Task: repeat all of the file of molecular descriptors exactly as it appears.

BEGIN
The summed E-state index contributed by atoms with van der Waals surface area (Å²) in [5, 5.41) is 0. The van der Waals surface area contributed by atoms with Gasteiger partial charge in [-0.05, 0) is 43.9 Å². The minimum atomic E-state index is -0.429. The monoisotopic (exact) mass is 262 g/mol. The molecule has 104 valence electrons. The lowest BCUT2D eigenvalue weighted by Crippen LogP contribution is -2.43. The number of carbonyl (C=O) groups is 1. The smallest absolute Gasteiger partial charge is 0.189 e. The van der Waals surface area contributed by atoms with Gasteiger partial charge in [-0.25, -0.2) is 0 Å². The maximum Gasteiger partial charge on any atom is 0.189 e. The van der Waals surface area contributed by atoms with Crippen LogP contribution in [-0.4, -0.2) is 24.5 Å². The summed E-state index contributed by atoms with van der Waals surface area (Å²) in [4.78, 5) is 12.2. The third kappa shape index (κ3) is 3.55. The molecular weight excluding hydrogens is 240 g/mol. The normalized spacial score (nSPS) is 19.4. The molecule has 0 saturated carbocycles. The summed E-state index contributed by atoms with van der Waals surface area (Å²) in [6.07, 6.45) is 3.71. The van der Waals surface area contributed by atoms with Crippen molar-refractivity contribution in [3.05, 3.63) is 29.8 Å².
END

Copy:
The summed E-state index contributed by atoms with van der Waals surface area (Å²) in [5, 5.41) is 0. The van der Waals surface area contributed by atoms with Gasteiger partial charge in [-0.05, 0) is 43.9 Å². The minimum atomic E-state index is -0.429. The monoisotopic (exact) mass is 262 g/mol. The molecule has 104 valence electrons. The lowest BCUT2D eigenvalue weighted by Crippen LogP contribution is -2.43. The number of carbonyl (C=O) groups is 1. The smallest absolute Gasteiger partial charge is 0.189 e. The van der Waals surface area contributed by atoms with Gasteiger partial charge in [-0.25, -0.2) is 0 Å². The maximum Gasteiger partial charge on any atom is 0.189 e. The van der Waals surface area contributed by atoms with Crippen LogP contribution in [-0.4, -0.2) is 24.5 Å². The summed E-state index contributed by atoms with van der Waals surface area (Å²) in [4.78, 5) is 12.2. The third kappa shape index (κ3) is 3.55. The molecular weight excluding hydrogens is 240 g/mol. The normalized spacial score (nSPS) is 19.4. The molecule has 0 saturated carbocycles. The summed E-state index contributed by atoms with van der Waals surface area (Å²) in [6.07, 6.45) is 3.71. The van der Waals surface area contributed by atoms with Crippen molar-refractivity contribution in [3.05, 3.63) is 29.8 Å².